Our community never gave up – and the power of continuing the fight for justice and equality is the most important lesson to be learned from today’s development. That the BSA may have had a right to exclude gay people from leadership positions did not make it right for them to do so. The multiple lawsuits filed against the BSA revealed in very human terms the injustice – legal or not – of expelling qualified boys and men from America’s largest youth group based on bias. They also, in effect, “outed” the BSA as a discriminatory organization and contributed to a steady decline in BSA membership that was one of the impetuses for today’s vote. 

Litigation is an essential and incredibly important tool in the fight for civil rights, but we must always keep in mind that it is not the only one. Public education, fed by each new story of yet another dedicated individual unceremoniously expelled from an organization after often years of dedicated service, moved public understanding and sympathy for reform. Pressure was put on government, nonprofit and corporate supporters of the BSA to stop chartering Scouting units and to cease their financial support of the organization as long as it continued to discriminate. Many did – including numerous cities, school districts and branches of the United Way, as well as well-known supporters of Scouting like Steven Spielberg. As a result, the BSA in 1991 spun off its in-school scouting and Exploring programs to Learning for Life, a BSA subsidiary that accepted all youth and adults, regardless of sexual orientation. Organizations like Scouting for All, Forgotten Scouts, The Inclusive Scouting Network and Scouts for Equality continued to work both within and outside of the BSA to promote transformation of the policy and certain large Scouting councils and members of the BSA Board also pressed for change. Those and other efforts led the BSA to decide in May of 2013 to stop excluding gay and bisexual boys from membership. Ending such harms to young people was an important development, but it still put gay and bisexual teens at risk of exclusion at the age of 18 if they came out within Scouting and it still sent the message that the BSA viewed being gay as inconsistent with leadership in the organization. Today’s vote moves the organization a giant step further toward ending those harms.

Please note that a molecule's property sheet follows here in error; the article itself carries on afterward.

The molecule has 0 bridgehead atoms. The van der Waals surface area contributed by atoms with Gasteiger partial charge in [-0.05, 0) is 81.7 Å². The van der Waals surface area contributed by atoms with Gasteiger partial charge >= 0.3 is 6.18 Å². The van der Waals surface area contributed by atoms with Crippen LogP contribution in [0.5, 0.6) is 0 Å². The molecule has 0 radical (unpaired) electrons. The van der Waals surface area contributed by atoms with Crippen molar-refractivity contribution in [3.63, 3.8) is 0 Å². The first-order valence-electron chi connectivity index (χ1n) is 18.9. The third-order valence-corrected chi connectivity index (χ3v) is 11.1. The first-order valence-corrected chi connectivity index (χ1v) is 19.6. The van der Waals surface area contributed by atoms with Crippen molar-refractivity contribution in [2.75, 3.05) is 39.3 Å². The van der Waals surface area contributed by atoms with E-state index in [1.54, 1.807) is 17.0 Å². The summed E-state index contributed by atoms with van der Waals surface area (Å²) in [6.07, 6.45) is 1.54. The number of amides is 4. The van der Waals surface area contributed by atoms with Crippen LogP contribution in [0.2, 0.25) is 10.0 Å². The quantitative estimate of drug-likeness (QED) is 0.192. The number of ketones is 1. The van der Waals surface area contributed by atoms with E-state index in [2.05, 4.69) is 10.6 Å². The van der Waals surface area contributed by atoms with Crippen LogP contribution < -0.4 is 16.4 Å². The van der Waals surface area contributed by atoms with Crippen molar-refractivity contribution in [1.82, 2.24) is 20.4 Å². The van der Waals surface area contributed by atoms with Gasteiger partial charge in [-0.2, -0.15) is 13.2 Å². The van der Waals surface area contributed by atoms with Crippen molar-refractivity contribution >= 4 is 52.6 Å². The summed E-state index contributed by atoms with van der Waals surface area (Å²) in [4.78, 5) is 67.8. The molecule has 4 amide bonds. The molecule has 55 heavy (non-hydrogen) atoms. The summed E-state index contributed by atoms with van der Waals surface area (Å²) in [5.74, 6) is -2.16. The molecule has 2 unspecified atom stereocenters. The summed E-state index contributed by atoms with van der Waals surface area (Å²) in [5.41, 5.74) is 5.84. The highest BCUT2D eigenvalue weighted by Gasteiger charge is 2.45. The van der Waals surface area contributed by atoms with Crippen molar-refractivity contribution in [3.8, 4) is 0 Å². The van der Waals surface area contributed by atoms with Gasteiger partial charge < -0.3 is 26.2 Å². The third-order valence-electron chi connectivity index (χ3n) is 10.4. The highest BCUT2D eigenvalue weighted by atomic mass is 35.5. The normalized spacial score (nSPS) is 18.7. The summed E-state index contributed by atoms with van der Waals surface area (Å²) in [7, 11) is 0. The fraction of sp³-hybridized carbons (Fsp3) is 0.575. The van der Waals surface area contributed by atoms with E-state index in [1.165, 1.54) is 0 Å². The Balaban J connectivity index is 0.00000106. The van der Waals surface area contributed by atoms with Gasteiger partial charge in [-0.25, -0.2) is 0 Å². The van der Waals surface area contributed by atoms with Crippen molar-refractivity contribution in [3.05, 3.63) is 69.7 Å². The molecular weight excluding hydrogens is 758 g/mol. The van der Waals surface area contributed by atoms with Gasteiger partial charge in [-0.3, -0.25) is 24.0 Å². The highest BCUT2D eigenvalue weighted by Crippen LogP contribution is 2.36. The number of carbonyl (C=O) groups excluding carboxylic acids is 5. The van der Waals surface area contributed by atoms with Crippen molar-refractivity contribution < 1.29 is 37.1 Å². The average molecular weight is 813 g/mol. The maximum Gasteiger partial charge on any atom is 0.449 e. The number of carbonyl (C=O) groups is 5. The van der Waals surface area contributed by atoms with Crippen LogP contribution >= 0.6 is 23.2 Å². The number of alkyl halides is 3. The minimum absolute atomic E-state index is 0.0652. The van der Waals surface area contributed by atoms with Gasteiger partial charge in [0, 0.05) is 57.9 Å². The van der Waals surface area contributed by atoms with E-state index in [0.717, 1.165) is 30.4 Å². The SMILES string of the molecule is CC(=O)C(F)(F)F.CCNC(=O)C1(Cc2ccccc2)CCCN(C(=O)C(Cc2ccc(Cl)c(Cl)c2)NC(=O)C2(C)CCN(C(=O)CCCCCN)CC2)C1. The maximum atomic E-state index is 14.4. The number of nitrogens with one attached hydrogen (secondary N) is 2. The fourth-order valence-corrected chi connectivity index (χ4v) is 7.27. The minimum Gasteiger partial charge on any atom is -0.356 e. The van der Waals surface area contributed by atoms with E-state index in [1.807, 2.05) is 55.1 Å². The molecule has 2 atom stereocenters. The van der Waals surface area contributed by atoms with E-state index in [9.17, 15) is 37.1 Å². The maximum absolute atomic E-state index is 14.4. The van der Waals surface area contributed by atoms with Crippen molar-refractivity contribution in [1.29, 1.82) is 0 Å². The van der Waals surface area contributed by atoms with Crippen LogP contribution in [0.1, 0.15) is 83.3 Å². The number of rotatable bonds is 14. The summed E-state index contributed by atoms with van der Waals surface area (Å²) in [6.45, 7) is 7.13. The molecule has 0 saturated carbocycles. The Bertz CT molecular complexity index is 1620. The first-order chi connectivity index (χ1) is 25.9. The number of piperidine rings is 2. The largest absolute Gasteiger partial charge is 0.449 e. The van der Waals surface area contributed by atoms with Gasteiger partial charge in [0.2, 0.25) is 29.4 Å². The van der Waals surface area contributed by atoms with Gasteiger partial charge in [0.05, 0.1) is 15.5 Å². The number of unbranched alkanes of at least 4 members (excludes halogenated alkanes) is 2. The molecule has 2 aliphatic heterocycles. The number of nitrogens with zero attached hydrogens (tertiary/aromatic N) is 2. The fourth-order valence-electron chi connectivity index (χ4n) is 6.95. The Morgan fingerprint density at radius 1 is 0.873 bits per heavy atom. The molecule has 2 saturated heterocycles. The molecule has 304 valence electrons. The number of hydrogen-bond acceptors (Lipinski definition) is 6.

There are many people to thank for their roles in helping BSA shed its former discriminatory policy and practices, including James Dale, Timothy Curran, and the many other courageous lesbian, gay and bisexual members of Scouting who were public about their exclusion and fought back against it in a variety of ways; Evan Wolfson (who led Lambda Legal’s Dale case and argued it to the Supreme Court) and all the other lawyers who used the courts to bring attention to the need for change; David Rice and Scott and Steven Cossa of Scouting for All, Zach Wahls (the straight son of two of Lambda Legal’s clients in our Iowa marriage case) who went on to become the Executive Director of Scouts for Equality, and all the other activists and leaders who fought for reform; companies like Caterpillar, Chase Manhattan Bank, CVS/pharmacy, Fleet Bank, Levi Strauss, Lockheed Martin, Merck & Co., and the Pew Charitable Trusts that withdrew support in protest of BSA’s discrimination; and philanthropists and celebrities like Bill Gates, Carly Rae Jepsen, Madonna, and Train who urged a change in policy. I am proud of the leadership that Lambda Legal and the ACLU also showed on this issue for decades.

One important way of judging a society is how it treats its young people.  The story of how America’s largest youth organization became more open and accepting is a remarkable story of incremental change that is not fully over, but that happened because many individuals relentlessly continued to press forward, using every tool they could muster. Like the end to the ban on open military service by lesbians, gay men and bisexuals (and, hopefully soon, transgender individuals), the end to America’s exclusion of LGBT and HIV-positive immigrants, and the end to the exclusion of same-sex couples for marriage, it is another marker of how incredibly far we have come from only decades ago, and how much is possible if we never give up.